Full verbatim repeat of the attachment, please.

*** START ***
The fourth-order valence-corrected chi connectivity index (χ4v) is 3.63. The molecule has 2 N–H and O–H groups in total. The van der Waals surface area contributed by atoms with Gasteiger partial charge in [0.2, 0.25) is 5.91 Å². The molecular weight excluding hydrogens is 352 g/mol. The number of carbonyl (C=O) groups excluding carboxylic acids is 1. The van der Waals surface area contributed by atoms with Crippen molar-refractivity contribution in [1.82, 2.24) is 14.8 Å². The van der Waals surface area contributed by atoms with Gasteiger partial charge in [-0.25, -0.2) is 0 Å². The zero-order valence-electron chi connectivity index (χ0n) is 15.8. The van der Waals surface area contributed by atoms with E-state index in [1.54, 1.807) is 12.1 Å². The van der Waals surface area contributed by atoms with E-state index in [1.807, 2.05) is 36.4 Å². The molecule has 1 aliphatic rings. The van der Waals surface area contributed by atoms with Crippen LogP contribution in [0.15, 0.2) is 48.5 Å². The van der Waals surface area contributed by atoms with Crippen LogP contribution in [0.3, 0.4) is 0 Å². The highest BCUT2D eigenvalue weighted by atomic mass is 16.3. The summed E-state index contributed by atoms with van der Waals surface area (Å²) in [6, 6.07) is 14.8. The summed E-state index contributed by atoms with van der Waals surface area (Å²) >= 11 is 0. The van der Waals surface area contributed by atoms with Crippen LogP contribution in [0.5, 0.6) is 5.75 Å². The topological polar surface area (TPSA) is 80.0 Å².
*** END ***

The fourth-order valence-corrected chi connectivity index (χ4v) is 3.63. The molecule has 2 N–H and O–H groups in total. The van der Waals surface area contributed by atoms with Gasteiger partial charge in [0.2, 0.25) is 5.91 Å². The molecular weight excluding hydrogens is 352 g/mol. The number of carbonyl (C=O) groups excluding carboxylic acids is 1. The van der Waals surface area contributed by atoms with Crippen molar-refractivity contribution in [1.82, 2.24) is 14.8 Å². The van der Waals surface area contributed by atoms with Gasteiger partial charge in [-0.25, -0.2) is 0 Å². The zero-order valence-electron chi connectivity index (χ0n) is 15.8. The van der Waals surface area contributed by atoms with E-state index in [1.54, 1.807) is 12.1 Å². The van der Waals surface area contributed by atoms with E-state index in [1.807, 2.05) is 36.4 Å². The molecule has 1 aliphatic rings. The van der Waals surface area contributed by atoms with Crippen LogP contribution in [0.15, 0.2) is 48.5 Å². The van der Waals surface area contributed by atoms with Crippen LogP contribution in [0.3, 0.4) is 0 Å². The highest BCUT2D eigenvalue weighted by atomic mass is 16.3. The summed E-state index contributed by atoms with van der Waals surface area (Å²) in [6, 6.07) is 14.8. The summed E-state index contributed by atoms with van der Waals surface area (Å²) >= 11 is 0. The van der Waals surface area contributed by atoms with Crippen LogP contribution in [0.5, 0.6) is 5.75 Å². The topological polar surface area (TPSA) is 80.0 Å².